Early Signs of Alzheimer’s Disease
Recognizing Alzheimer’s Warning Signs
As the number of people age 62 and up increases over the next several years, the amount of people diagnosed with Alzheimer’s disease is also expected to increase. According to the Alzheimer’s Association, 1 in 3 seniors dies each year from Alzheimer’s or other dementia, making it the 6th leading cause of death in the United States.
Currently, there is no cure for Alzheimer’s disease. However, treatments are available that can slow some of the symptoms of Alzheimer’s and help improve your loved one’s overall quality of life. This is why it’s so important to recognize some of the early signs of Alzheimer’s so treatment can begin as soon as possible.
Common Early Signs and Symptoms of Alzheimer’s Disease
Many older people experience what are called “senior moments”; becoming forgetful about things like the password for their email account, leaving behind a shopping list, or losing their car keys for a brief time. These are momentary lapses in memory, or “mental glitches” that commonly come with aging. However, when memory loss worsens and starts to disrupt everyday life, interfering with one’s ability to function at home or work, it is time to seek professional help.
Risk factors like age, genetics and family history as well as issues like high blood pressure or cholesterol, diabetes, and stroke can all increase the chances of developing Alzheimer’s. Here are just a few of the early signs of Alzheimer’s
- Memory loss: Memory issues that affect everyday life should not be ignored. Your loved one may start forgetting important dates or events or information they just recently learned. Your loved one may also start to rely on you more and more to help them remember appointments or where they’re supposed to be on certain days.
- Performing everyday tasks becomes difficult: Things like cooking, balancing a checkbook or driving to familiar locations can start to become difficult when one has Alzheimer’s.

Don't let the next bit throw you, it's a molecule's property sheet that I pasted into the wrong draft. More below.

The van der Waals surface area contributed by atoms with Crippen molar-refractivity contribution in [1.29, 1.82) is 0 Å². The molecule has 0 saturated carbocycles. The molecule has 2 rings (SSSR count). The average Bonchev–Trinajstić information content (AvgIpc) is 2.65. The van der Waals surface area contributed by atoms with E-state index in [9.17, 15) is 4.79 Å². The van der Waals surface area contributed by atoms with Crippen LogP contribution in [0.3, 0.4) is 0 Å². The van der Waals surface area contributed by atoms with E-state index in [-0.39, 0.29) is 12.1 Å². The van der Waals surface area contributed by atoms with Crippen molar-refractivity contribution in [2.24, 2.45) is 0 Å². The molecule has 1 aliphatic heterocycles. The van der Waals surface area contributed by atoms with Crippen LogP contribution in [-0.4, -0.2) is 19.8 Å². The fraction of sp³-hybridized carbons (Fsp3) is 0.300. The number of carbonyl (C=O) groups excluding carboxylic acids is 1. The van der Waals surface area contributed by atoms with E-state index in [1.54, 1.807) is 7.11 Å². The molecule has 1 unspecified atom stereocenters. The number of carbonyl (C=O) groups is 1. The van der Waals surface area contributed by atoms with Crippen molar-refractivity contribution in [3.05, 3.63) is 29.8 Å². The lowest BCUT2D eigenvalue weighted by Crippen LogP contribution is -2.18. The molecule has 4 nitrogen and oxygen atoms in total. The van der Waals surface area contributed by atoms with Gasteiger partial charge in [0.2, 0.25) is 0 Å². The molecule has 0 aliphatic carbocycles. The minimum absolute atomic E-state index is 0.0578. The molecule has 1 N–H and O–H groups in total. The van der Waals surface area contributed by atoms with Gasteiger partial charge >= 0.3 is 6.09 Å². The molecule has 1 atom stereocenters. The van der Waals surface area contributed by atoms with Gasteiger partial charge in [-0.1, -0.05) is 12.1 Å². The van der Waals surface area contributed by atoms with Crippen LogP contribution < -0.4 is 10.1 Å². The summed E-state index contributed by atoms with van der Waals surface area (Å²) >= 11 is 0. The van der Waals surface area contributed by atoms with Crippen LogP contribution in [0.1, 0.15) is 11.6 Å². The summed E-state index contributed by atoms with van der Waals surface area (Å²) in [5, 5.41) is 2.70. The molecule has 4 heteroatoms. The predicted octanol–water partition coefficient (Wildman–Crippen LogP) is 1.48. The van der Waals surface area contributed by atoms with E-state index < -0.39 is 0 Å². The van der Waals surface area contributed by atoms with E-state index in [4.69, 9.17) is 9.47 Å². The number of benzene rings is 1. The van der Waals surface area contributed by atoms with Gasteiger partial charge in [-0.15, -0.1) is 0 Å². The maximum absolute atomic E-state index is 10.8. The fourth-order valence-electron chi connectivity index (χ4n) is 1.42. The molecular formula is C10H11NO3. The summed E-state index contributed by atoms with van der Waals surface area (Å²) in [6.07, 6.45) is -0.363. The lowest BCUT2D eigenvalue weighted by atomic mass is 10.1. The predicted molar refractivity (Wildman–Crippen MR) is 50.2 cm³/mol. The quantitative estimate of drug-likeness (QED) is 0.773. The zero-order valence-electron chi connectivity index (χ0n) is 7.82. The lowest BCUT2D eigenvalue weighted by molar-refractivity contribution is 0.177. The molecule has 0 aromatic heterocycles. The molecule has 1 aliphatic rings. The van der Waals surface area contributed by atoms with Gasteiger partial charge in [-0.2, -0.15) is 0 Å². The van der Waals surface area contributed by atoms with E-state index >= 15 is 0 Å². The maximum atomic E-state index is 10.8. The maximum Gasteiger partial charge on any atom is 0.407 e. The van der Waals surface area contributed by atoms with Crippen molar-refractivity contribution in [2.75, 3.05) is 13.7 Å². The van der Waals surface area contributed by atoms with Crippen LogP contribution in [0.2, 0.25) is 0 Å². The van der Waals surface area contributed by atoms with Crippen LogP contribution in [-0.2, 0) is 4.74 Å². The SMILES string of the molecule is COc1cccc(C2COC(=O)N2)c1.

- Exhibiting poor judgment: Your loved one may experience changes in judgment over things like spending money or not paying attention to grooming and hygiene as well as they used to do.
- Changes in personality or mood: If you notice your loved one isn’t acting like his or her normal self and is suddenly anxious, fearful, depressed or experiencing severe mood swings, this could be a sign of Alzheimer’s.
- Being confused with time and/or place: When someone has Alzheimer’s, familiar surroundings can start to seem strange. Forgetting how they arrived from point A to point B becomes common. Those with Alzheimer’s may start to get confused about what day, month or even season it is.
- Solving problems becomes challenging: Making occasional errors in a checkbook is normal, however, if your loved one is no longer paying bills on time and is having difficulty following a plan, this could be an early sign of Alzheimer’s.
- Trouble communicating: Struggling with vocabulary, joining a conversation or following along with a certain topic are all common in Alzheimer’s sufferers. Your loved one might not be able to express their thoughts successfully or may call objects or people by the wrong name
- Withdrawing socially: If you notice your loved one is starting to pull away from activities they once enjoyed with friends, as well as hobbies, work functions, etc., this could be due to memory issues; possibly it’s become too difficult to play a favorite card game or to finish that blanket they started knitting.
Don’t ignore these Alzheimer’s warning signs; the sooner you seek medical attention, the better quality of life your loved one will enjoy.
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